before November 15, 2011
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CALL FOR PAPERS
FEMALE AGENCY AND CIVIL SOCIETY IN LATE MEDIEVAL, EARLY MODERN AND
European Association for Urban History, 11th International Conference on
Urban History, 29 August-1 September 2012, Prague, Czech Republic
The diversity of clubs, associations, brotherhoods and guilds that
together formed civil society, is ascribed an important role in the
molding of early modern social and political culture. As a result, among
other things, of a broadening of the scope of civil society-research to
include late medieval and early modern religious brotherhoods and poor
relief schemes, recent scholars have moreover shown that women were
active members of urban associational life. On the whole, however,
historical interest in civil society is not reflected in scholarly
attention to the participation of female actors – notwithstanding the
intricate relationship of civil society with the private sphere of the
family. All too often historical research on civil society is inclined
to focus exclusively on formal (generally institutional) social networks
and the (male) public sphere.
This session starts from the assumption that late medieval, early modern
and nineteenth century (urban) civil society cannot be understood
without fully taking female networks into account.
It will examine 1) how civil society transformed as a result of changing
positions of women in the household (both economically and culturally)
and 2) how women’s agency was affected by their role in public life.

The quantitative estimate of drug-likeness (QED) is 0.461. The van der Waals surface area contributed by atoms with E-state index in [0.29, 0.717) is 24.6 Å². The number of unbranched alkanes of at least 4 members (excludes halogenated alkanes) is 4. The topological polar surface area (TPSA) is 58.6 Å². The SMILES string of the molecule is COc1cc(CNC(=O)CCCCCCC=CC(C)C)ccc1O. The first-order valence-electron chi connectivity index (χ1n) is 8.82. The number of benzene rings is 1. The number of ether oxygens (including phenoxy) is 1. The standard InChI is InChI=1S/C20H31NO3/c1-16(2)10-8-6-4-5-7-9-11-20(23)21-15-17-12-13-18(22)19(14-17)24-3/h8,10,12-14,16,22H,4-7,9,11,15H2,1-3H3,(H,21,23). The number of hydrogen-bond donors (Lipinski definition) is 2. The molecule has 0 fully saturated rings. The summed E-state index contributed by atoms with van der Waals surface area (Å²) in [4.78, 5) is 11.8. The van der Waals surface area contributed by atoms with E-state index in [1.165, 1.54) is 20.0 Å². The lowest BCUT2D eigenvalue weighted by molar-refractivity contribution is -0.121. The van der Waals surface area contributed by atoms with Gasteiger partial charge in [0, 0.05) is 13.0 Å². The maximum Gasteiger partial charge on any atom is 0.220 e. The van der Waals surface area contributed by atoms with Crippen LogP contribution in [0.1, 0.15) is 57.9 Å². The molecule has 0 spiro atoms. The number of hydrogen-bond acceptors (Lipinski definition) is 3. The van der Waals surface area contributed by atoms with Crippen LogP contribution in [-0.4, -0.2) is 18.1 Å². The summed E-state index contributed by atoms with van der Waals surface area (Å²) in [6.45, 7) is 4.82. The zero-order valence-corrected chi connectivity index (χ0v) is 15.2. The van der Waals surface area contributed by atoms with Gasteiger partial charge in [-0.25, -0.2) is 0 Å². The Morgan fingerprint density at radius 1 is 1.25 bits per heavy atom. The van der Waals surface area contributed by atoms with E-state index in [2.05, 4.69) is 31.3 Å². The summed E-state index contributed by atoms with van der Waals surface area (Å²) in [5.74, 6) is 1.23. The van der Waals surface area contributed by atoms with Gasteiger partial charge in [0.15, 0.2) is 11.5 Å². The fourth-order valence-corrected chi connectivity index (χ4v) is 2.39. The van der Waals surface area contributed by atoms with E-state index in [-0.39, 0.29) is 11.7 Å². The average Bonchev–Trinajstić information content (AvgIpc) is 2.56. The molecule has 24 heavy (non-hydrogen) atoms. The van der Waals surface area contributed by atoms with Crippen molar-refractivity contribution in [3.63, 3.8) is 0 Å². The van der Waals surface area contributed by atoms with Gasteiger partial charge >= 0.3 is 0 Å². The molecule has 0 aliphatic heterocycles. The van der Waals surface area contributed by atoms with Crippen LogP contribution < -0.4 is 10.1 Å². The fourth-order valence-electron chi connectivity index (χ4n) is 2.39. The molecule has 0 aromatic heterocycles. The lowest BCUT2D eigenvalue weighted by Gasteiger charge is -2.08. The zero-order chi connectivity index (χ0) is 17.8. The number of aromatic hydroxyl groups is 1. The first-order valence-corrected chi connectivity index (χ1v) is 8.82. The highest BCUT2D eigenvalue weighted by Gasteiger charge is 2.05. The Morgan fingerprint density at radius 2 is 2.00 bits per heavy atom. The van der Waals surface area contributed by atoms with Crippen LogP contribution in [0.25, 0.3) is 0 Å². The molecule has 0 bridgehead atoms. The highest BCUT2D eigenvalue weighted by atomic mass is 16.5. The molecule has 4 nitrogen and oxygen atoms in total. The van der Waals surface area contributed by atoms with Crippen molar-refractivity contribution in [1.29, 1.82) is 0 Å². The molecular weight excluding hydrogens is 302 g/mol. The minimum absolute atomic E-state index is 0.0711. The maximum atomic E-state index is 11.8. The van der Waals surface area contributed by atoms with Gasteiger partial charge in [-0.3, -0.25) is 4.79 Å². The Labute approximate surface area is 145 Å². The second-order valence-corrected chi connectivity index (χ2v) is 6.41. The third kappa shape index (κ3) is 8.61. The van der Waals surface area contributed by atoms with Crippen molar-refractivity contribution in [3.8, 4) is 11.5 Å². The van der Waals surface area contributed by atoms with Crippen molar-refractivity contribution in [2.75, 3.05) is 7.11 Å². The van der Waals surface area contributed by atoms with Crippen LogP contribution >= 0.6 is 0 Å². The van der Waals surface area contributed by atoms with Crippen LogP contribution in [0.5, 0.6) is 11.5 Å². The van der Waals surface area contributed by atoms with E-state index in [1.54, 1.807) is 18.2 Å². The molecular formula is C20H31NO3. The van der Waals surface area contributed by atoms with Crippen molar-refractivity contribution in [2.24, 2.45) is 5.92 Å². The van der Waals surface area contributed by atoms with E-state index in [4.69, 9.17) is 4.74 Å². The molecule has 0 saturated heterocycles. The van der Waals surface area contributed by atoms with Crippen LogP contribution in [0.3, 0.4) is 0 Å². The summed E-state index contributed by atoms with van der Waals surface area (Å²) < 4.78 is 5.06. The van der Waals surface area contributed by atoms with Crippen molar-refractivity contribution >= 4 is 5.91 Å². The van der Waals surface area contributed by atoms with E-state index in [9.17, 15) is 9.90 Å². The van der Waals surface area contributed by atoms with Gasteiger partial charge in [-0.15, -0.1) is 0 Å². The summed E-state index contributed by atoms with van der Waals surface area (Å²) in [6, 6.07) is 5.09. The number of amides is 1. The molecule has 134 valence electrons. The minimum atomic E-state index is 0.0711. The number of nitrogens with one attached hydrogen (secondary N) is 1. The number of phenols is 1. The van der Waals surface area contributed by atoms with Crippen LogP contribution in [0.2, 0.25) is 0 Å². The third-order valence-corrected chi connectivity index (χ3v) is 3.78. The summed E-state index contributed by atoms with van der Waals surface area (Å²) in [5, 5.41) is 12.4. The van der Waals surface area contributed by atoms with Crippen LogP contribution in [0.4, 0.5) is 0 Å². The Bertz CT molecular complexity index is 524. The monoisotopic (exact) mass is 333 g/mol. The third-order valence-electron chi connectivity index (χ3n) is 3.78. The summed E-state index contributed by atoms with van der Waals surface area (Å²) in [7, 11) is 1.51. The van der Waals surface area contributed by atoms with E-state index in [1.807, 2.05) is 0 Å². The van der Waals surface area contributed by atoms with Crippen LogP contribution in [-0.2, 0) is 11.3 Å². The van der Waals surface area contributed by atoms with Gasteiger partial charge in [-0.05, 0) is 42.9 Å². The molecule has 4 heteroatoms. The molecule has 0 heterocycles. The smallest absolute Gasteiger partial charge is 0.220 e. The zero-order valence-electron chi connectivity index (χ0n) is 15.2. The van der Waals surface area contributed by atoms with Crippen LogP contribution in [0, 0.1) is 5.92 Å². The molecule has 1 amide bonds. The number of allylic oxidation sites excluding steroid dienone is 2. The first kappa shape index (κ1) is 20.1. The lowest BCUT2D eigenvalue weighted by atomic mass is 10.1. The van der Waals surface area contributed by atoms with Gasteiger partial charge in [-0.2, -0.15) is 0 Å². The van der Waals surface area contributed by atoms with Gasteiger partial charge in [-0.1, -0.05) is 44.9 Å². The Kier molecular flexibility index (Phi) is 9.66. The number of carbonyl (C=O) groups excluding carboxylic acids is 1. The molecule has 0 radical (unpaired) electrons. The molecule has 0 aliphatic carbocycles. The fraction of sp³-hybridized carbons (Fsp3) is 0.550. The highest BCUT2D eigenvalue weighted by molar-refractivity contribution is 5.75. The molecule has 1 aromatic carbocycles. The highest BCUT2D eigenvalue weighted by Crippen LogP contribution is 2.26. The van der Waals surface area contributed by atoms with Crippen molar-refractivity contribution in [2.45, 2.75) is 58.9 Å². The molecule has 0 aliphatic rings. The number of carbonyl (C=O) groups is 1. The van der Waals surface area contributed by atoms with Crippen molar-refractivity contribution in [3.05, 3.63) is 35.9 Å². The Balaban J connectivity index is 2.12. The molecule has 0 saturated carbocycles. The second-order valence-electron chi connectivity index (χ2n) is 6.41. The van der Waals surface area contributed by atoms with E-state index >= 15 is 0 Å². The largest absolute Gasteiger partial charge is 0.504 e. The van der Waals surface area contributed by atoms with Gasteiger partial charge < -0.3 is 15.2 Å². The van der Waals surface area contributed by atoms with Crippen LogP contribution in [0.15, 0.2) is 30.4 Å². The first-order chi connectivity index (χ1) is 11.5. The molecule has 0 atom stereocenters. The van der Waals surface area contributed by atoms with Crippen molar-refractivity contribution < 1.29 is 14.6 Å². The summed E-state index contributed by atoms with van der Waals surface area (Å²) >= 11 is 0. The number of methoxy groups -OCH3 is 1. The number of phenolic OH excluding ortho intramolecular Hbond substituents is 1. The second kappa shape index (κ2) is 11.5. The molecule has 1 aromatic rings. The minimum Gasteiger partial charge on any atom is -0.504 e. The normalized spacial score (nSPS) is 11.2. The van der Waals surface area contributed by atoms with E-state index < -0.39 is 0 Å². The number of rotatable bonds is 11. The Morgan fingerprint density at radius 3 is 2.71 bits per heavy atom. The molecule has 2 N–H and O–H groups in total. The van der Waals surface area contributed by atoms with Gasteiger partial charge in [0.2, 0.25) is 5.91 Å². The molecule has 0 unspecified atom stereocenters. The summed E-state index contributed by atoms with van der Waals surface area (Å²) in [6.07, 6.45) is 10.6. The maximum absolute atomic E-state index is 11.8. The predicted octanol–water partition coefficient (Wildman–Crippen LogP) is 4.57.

Possible perspectives include:
- [inclusion and exclusion] To what kind of public associations did
female actors have access? What role did family ties, neighborhood
relationships and bonds of friendship play in their admittance? Can
marriage for instance be conceived of as a kind of gateway for female
actors to formal networks?
- [female agency] What did membership mean for female agency in both
public life and the private sphere of family and household? Was there a
relationship between economic change (female position on the labour
market, ‘industrious revolution’, etc.) and the evolution of female
participation in civil society?
- [social participation and role] What social and institutional
activities did female groups engage in? In what sense and to what extent
were female actors included or excluded from collective activities and
boards? Did their collective devotional, charitable or philanthropic
work arise out of contemporary gendered expectations about women’s
‘proper’ social role, or did they transgress these?
- [formal versus informal networks] How were formal and informal
networks intertwined (or not)? Did membership of guilds and
confraternities and informal networks overlap? Can we trace changes in
the mutual importance of these networks for female actors over time?
- [evolution] Did women’s groups face different challenges from those of
their male counterparts? Did they evolve differently as a result of
interaction with political and ecclesiastical authorities or with other
If you are interested in participating, please submit your paper
proposal (max. 800 words) on line (www.eauh2012.com/sessions/call-for-papers-proposals/), before November 15, 2011. Questions about the content can be sent by mail to email@example.com
We are looking forward to receiving your interesting proposals.